During their approximately 100-day lifespan in the bloodstream, red blood cells lose membrane surface area, volume, and hemoglobin content. A study publishing this week in PLOS Computational Biology finds that of these three changes, only the observed surface-area loss can be explained by RBCs shedding small hemoglobin-containing vesicles budding off their cells' membrane.

Red blood cell concentration, mean volume, and hemoglobin content are routinely measured in the complete blood count, a fundamental clinical test essential to the screening, diagnosis, and management of most diseases. Variation in mean volume and hemoglobin content is associated with many important clinical conditions, but we do not understand the mechanisms controlling these physical characteristics of red blood cells. Vesicle shedding had been thought to be the most important, but researchers Roy Malka and John Higgins from Massachusetts General Hospital/Harvard Medical School, with colleagues from Massachusetts Institute of Technology, show that a dominant role for vesicle shedding would violate empirical geometric and biophysical constraints. An additional unknown process must be primarily responsible. The study shows that this important process must be coupled to changes in red blood cell surface area and quantifies the magnitude of its effects.

The study required a multidisciplinary team with expertise in applied mathematics, engineering and medicine. The work combines mathematical modeling of the mechanism that changes the physical properties of the cells, clinical measurements of both cellular volume and hemoglobin content, and data from a new system for characterizing the non-water cellular mass of individual cells.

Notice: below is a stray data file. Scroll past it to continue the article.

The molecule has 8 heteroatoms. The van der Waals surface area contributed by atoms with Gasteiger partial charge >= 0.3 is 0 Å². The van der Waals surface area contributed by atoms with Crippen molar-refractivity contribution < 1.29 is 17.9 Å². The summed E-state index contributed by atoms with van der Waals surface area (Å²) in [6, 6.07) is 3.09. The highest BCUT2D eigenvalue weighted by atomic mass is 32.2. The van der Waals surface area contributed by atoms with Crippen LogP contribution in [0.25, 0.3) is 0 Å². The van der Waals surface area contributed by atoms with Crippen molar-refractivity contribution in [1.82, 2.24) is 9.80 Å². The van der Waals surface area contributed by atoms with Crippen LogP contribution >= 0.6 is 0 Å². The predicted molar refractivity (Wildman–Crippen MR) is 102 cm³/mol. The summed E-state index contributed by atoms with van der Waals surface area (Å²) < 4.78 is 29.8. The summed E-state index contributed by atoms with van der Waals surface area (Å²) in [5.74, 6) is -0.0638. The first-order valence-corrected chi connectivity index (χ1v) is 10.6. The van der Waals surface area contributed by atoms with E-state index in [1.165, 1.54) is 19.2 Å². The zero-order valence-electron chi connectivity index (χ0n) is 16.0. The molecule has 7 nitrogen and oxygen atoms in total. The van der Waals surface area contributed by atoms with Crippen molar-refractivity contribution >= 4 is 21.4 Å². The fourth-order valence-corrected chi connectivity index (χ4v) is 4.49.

Maturation of red blood cells in the circulation, the subject of this study, is one of the three major components controlling the population of red blood cells, the other two being their production by the bone marrow and clearance from the circulation.

The researchers conclude that the quantitative characterization of red blood cell loss processes will help "focus future investigation of the molecular mechanisms of red blood cell maturation", the characterization of which "may help in the early detection of clinical conditions where the maturation pattern is altered".